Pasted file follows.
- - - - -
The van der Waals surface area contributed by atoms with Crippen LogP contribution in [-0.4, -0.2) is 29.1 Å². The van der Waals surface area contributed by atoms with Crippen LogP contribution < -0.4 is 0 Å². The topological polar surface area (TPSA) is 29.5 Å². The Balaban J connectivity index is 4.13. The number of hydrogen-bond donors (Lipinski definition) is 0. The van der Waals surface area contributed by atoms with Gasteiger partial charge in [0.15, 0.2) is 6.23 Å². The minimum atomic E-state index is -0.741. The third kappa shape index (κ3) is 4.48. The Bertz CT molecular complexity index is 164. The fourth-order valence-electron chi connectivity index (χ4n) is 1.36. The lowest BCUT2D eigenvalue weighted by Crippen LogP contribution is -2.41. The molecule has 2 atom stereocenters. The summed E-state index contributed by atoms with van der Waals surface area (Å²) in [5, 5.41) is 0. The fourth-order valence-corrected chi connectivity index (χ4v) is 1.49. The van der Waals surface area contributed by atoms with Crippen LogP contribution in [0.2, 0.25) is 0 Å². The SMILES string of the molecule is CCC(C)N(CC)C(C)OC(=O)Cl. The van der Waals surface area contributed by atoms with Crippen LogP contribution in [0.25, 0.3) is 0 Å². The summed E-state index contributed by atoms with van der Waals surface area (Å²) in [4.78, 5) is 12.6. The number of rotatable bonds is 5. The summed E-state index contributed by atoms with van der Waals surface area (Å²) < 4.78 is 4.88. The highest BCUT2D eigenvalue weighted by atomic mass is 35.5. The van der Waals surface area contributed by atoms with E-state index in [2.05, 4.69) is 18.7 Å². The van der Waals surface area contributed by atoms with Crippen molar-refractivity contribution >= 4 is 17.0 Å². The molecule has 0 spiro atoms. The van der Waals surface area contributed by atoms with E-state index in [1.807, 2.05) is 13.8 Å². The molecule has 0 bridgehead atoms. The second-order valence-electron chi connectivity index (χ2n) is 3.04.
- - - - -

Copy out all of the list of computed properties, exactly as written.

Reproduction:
The van der Waals surface area contributed by atoms with Crippen LogP contribution in [-0.4, -0.2) is 29.1 Å². The van der Waals surface area contributed by atoms with Crippen LogP contribution < -0.4 is 0 Å². The topological polar surface area (TPSA) is 29.5 Å². The Balaban J connectivity index is 4.13. The number of hydrogen-bond donors (Lipinski definition) is 0. The van der Waals surface area contributed by atoms with Gasteiger partial charge in [0.15, 0.2) is 6.23 Å². The minimum atomic E-state index is -0.741. The third kappa shape index (κ3) is 4.48. The Bertz CT molecular complexity index is 164. The fourth-order valence-electron chi connectivity index (χ4n) is 1.36. The lowest BCUT2D eigenvalue weighted by Crippen LogP contribution is -2.41. The molecule has 2 atom stereocenters. The summed E-state index contributed by atoms with van der Waals surface area (Å²) in [5, 5.41) is 0. The fourth-order valence-corrected chi connectivity index (χ4v) is 1.49. The van der Waals surface area contributed by atoms with Crippen LogP contribution in [0.2, 0.25) is 0 Å². The SMILES string of the molecule is CCC(C)N(CC)C(C)OC(=O)Cl. The van der Waals surface area contributed by atoms with Crippen LogP contribution in [0.25, 0.3) is 0 Å². The summed E-state index contributed by atoms with van der Waals surface area (Å²) in [4.78, 5) is 12.6. The number of rotatable bonds is 5. The summed E-state index contributed by atoms with van der Waals surface area (Å²) < 4.78 is 4.88. The highest BCUT2D eigenvalue weighted by atomic mass is 35.5. The van der Waals surface area contributed by atoms with E-state index in [2.05, 4.69) is 18.7 Å². The van der Waals surface area contributed by atoms with Crippen molar-refractivity contribution >= 4 is 17.0 Å². The molecule has 0 spiro atoms. The van der Waals surface area contributed by atoms with E-state index in [1.807, 2.05) is 13.8 Å². The molecule has 0 bridgehead atoms. The second-order valence-electron chi connectivity index (χ2n) is 3.04.